Remember Matchbox on 14th Street? Its Mexican successor erases any memory of the pizza restaurant with a riot of color on the facade: pink, blue, red and purple radiating out from a commanding mahogany door with more holes than Swiss cheese.
The food equivalent of the busy but beautiful interior is a sampler platter called fiesta de botanas whose arrival prompts little gasps of surprise, initially for the sheer bounty. Up for grabs: shallot-strewn beef skewers cloaked in a fabulous mole, cigar-length flautas stuffed with shredded chicken and striped with tangy Mexican crema, nubby empanadas packed with crab and shrimp, avocado and habanero salsas for a fistful of airy chicharrones — to start. By the time a server finishes introducing the rest of the spread — pickled vegetables, cubed Mexican cheese, oranges speckled with tajin, the brassy Mexican chile seasoning — I’m tempted to cancel the rest of my order.
The feast, much of it designed to be eaten with your hands, is a prime example of the “happy food” conceived for Mi Vida by culinary director and co-owner Roberto Santibañez, the New York-based cookbook author and restaurateur behind Fonda in Manhattan and Brooklyn.
You can start smaller if you want. Among the holdovers from the original Mi Vida is a chunky guacamole embedded with blue cheese, juicy grapes and smoked almonds. Yep, it’s a circus, but I love the combination of salt, sweet and crunch you experience when a tortilla chip manages to catch all three atypical toppings. Unlike the Wharf, 14th Street is “more of a neighborhood,” says Santibañez. Hence the strapping appetizer platter but also lighter appetizers, including brochetas. A skewer of Chilean sea bass is especially appealing, the silken fish crisp from the grill and dappled with a teasing salsa macha made with pumpkin seeds and fruity guajillo and other peppers.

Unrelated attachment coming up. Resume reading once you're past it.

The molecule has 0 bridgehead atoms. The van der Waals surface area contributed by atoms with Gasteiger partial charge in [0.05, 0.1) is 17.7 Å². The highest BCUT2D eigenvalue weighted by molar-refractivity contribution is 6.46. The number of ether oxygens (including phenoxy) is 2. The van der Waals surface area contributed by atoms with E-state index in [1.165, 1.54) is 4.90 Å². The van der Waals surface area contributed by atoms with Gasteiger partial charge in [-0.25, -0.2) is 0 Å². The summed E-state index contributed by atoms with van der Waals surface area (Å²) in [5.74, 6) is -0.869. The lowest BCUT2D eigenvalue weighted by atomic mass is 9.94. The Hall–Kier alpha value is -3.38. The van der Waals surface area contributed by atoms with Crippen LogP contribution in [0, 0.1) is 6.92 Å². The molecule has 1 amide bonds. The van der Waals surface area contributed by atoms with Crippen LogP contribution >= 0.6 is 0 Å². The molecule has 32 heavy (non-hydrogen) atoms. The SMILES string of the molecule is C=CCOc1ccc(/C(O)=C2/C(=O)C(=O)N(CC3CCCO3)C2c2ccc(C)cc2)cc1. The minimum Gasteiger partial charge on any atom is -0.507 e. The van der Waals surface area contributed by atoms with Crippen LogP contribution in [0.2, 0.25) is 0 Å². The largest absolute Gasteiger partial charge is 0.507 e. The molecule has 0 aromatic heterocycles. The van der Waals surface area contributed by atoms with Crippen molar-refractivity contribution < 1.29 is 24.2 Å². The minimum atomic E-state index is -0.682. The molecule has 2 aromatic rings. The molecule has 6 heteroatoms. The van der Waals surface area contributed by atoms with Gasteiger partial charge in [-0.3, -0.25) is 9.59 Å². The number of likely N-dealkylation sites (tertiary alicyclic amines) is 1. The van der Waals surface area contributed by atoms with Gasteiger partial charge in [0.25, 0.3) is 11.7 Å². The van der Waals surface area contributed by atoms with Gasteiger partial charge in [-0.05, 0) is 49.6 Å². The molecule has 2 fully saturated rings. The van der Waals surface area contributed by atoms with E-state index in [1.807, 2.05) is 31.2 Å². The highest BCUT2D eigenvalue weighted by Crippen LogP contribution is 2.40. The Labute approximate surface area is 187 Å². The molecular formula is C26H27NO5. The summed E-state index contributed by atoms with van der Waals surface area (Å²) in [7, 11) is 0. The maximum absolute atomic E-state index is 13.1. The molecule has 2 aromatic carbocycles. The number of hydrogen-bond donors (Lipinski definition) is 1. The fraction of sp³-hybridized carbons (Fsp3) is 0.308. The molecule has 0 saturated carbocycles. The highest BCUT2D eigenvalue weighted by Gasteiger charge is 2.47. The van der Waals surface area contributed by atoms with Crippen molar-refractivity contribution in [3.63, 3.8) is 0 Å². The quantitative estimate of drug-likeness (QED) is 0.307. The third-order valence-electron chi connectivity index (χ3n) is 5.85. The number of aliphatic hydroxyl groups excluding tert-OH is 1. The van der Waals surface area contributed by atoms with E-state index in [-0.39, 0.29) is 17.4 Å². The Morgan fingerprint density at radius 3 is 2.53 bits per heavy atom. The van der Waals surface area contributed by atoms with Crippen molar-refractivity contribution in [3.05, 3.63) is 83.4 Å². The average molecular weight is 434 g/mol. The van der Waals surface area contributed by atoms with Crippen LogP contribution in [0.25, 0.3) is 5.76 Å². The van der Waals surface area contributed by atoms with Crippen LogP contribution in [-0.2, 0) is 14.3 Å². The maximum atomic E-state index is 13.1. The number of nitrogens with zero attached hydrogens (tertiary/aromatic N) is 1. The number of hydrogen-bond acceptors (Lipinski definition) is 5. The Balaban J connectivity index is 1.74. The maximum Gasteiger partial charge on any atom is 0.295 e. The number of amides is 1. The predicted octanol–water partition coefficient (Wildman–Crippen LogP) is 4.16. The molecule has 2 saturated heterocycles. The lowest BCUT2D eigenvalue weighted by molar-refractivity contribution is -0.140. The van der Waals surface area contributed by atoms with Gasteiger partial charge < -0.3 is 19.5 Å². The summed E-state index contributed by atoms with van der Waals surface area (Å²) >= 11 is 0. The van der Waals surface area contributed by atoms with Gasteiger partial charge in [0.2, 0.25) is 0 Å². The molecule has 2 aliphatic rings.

While bigger, the nearly 300-seat spinoff has a lot in common with the waterfront original. Both are loud and dim at night. Take away the food and the tables and Mi Vida could be a nightclub. Both restaurants serve good drinks. The tequila-based La Buena Vida, a nice balancing act involving Grand Marnier and orange, is one of a handful that can also be explored as part of a flight of four cocktails or by the pitcher.
“Our flavors are a little more bold,” says Santibañez, a native of Mexico City. “We’re not afraid of cooking the way we like to eat.” Poke around the ensalada picada — a fruit bowl of apple, mango, jicama and more — and you’ll detect some heat, from chipotle, in the tamarind dressing. Part of what makes the fried cod tacos so compelling is the zip of jalapeño in the tartar sauce and crisp slaw. Then there’s butterflied branzino, one side painted red, the other green, with sauces coaxed from guajillo mayonnaise and tomatillo and serrano, respectively. The fish is flanked with beans that get their warmth from epazote and jalapeño. Seasonings are deployed to shade dishes, not dominate them.
The saucing is noteworthy. Warm corn tortillas layered with braised duck, flavored like Christmas with clove and orange, come in a curtain of pureed red bell peppers, onions and a touch of habanero transformed into liquid velvet with cream. My visit in the middle of September coincided with Mexican Independence Day and a special of chiles en nogada — a grilled poblano swollen with short ribs, plantains and fruit and typically draped with ground-walnut sauce. Mi Vida swapped in a puree of goat cheese and ground almonds to elegant effect.